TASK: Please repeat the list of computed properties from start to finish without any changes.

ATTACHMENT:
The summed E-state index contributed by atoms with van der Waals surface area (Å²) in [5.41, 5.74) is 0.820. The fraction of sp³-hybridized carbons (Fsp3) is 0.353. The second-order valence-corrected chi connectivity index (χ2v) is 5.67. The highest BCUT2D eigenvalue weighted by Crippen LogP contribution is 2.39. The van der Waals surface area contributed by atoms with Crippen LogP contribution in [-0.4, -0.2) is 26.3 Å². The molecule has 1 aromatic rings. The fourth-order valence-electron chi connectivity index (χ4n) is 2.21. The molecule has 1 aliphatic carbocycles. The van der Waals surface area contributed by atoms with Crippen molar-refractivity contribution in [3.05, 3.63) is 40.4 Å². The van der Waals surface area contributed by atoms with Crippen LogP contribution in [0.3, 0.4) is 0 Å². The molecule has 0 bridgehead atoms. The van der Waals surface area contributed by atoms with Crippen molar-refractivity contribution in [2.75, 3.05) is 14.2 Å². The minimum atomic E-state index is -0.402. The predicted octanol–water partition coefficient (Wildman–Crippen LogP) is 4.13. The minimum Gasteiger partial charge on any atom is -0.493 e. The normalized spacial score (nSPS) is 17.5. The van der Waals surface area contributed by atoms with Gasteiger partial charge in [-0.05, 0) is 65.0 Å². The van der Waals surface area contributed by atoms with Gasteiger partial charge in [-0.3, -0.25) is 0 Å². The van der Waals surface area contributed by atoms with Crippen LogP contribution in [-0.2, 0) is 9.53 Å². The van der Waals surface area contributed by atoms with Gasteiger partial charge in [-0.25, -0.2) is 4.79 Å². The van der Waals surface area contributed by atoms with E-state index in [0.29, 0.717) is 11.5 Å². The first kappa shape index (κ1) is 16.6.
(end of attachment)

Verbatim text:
The summed E-state index contributed by atoms with van der Waals surface area (Å²) in [5.41, 5.74) is 0.820. The fraction of sp³-hybridized carbons (Fsp3) is 0.353. The second-order valence-corrected chi connectivity index (χ2v) is 5.67. The highest BCUT2D eigenvalue weighted by Crippen LogP contribution is 2.39. The van der Waals surface area contributed by atoms with Crippen LogP contribution in [-0.4, -0.2) is 26.3 Å². The molecule has 1 aromatic rings. The fourth-order valence-electron chi connectivity index (χ4n) is 2.21. The molecule has 1 aliphatic carbocycles. The van der Waals surface area contributed by atoms with Crippen molar-refractivity contribution in [3.05, 3.63) is 40.4 Å². The van der Waals surface area contributed by atoms with Crippen LogP contribution in [0.3, 0.4) is 0 Å². The molecule has 0 bridgehead atoms. The van der Waals surface area contributed by atoms with Crippen molar-refractivity contribution in [2.75, 3.05) is 14.2 Å². The minimum atomic E-state index is -0.402. The predicted octanol–water partition coefficient (Wildman–Crippen LogP) is 4.13. The minimum Gasteiger partial charge on any atom is -0.493 e. The normalized spacial score (nSPS) is 17.5. The van der Waals surface area contributed by atoms with Gasteiger partial charge in [-0.05, 0) is 65.0 Å². The van der Waals surface area contributed by atoms with Gasteiger partial charge in [-0.3, -0.25) is 0 Å². The van der Waals surface area contributed by atoms with Crippen LogP contribution in [-0.2, 0) is 9.53 Å². The van der Waals surface area contributed by atoms with Gasteiger partial charge in [-0.25, -0.2) is 4.79 Å². The van der Waals surface area contributed by atoms with E-state index in [0.29, 0.717) is 11.5 Å². The first kappa shape index (κ1) is 16.6.